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  1. Don't dare to go shopping without me.
  2. Don't you dare go shopping without me.

What is the difference in their meanings? Do they both mean exactly same?

  • Not what you asked, but the idiom is "go shopping", not "go for shopping". – Colin Fine Jun 11 '17 at 19:22
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    The version with you is just a little bit more intense, mostly because it rises through three stressed monosyllables instead of just two. In a warning or threatening context like this most people will use the unmarked infinitive: Don't you dare go shopping without me. – StoneyB Jun 11 '17 at 19:28
  • "You" is implied in the first sentence. Making it explicit in the second sentence is like a parent being especially assertive with a child in an admonition, and not only addressing them by name, but including their middle name. The unnecessary specificity eliminates any potential for "doubt" as to who is being addressed. – fixer1234 Jun 11 '17 at 20:23
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Sentence number 1 sounds strange to me. The idiomatic expression I'm familiar with is

"Don't you dare....".

Saying, "Don't dare", without the "you", gives a weirdly formal feel to an inherently informal expression. When I read it, I hear it in the voice of a television announcer, or something, reading poorly written advertising copy.

TV: Don't dare to miss these outrageous deals at Furniture Barn!

Viewer: Change the channel.

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The first one is a caution in a fairly neutral tone. It implies that going shopping alone is a dangerous activity that should not be attempted without the speaker.

The second one is an intense order. This time, shopping is not dangerous. Instead, it means that going shopping without the speaker would hurt the speaker or go against the speaker's wishes.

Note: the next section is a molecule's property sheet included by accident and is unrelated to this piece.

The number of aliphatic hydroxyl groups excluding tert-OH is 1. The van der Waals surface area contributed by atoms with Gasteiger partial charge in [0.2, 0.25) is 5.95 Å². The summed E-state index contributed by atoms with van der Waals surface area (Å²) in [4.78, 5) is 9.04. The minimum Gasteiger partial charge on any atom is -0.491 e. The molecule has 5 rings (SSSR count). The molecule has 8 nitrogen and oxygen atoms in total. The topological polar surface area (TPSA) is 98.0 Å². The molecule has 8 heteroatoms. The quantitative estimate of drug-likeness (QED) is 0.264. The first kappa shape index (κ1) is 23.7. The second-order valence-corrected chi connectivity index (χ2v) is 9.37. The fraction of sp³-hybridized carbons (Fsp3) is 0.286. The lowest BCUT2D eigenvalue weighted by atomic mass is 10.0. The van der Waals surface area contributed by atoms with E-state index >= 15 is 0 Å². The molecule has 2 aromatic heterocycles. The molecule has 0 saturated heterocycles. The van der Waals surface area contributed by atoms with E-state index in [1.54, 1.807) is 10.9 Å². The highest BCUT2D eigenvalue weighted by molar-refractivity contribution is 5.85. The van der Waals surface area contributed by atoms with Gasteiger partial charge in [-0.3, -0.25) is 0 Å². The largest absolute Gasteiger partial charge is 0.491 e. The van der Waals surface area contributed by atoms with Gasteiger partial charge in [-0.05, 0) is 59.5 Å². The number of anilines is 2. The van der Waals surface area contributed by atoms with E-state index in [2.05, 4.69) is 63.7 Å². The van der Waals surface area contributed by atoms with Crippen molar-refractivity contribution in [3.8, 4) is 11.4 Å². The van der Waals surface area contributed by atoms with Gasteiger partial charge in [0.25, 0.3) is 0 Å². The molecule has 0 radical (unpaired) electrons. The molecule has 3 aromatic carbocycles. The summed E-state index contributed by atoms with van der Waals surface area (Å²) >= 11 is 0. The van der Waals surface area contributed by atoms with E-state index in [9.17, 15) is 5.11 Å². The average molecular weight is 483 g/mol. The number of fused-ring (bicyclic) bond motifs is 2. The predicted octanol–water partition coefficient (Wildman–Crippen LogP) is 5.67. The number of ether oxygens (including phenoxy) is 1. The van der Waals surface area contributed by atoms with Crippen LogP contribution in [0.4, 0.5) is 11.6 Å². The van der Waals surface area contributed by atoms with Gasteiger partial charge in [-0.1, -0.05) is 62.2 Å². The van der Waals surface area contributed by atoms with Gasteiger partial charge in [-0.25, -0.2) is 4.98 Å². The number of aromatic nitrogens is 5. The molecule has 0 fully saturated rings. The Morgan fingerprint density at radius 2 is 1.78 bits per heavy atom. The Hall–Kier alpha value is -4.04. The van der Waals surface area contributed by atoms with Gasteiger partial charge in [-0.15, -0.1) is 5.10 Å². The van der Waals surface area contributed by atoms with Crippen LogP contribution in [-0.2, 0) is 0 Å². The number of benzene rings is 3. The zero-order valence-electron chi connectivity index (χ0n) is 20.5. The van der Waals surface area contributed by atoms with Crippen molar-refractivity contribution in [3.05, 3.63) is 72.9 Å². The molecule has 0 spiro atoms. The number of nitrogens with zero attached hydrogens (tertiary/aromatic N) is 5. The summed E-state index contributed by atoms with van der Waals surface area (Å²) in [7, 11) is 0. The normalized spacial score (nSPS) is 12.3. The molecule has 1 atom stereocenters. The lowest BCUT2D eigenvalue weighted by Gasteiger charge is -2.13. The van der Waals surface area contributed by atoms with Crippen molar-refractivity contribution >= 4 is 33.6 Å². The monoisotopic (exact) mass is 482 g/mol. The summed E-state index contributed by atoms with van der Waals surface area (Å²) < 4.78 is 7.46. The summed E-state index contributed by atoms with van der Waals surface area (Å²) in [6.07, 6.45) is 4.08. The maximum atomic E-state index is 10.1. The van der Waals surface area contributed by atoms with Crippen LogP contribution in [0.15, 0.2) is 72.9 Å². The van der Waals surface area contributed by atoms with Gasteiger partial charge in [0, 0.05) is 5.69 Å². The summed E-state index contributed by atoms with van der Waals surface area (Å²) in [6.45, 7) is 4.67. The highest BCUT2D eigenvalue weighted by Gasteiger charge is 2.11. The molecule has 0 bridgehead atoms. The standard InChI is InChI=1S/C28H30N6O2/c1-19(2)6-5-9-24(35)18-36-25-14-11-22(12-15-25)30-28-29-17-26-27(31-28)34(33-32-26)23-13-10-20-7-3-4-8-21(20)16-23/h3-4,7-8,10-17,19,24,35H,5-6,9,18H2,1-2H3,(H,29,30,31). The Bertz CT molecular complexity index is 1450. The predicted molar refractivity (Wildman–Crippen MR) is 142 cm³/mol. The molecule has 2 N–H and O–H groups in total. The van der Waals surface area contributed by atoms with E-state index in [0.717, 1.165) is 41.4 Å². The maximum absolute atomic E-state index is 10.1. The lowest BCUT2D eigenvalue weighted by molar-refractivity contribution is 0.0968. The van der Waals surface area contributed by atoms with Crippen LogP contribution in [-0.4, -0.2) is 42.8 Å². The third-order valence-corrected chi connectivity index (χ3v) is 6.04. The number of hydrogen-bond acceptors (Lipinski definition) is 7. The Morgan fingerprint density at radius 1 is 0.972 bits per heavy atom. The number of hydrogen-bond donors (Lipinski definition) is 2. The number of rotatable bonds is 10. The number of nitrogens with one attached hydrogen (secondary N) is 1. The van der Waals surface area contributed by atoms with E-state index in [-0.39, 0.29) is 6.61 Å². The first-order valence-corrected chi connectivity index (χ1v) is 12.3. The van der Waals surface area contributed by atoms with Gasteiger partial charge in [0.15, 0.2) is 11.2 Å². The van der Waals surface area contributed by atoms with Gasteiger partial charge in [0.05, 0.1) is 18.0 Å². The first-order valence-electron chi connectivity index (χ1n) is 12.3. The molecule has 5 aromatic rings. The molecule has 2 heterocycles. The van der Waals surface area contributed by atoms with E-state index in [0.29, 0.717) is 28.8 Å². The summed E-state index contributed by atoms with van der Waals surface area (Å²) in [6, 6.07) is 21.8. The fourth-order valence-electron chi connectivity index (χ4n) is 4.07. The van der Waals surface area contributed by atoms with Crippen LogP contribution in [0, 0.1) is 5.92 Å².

More detail on each expression below.


The expression "dare to (do something)" means "be bold enough to (do something)".

Esther dared to speak to the king as if he were a friend.

This is very mildly literary, and I think @GTonyJacobs is onto something when he suggests an association with adveritising copy nowadays.

[footage of car driving along steep mountain roads] Dare to be adventurous. Buy an all-new 2018 offroad Carmake Carmodel. Yours now with zero downpayment.


But the expression "don't you dare (do something)" is more of a fixed idiom. It's a very emphatic way to say "don't (do something)". It also implies that you know the rules or the wishes of the speaker, but that you would defiantly go against them.

Don't you dare eat any of that pie while I'm gone, Jebediah Jr.! You know it's for tomorrow.

In modern movies, books, and music, it has also gained a sort of poetic/romantic sense by extension, to suggest that what the person is being told not to do would be really bad or inconsiderate.

Don't you dare jump off that ledge, Alex. You mean too much to all of us.

Don't you dare leave me.

These are probably influenced by "don't you (do something)", which is, as far as I know, some kind of regional and/or generational variant of "don't (do something)" often parodied for cutesy or poetic effect. (Notice the linguistic phenomenon, present in various other languages, of keeping the subject pronoun in an imperative.)

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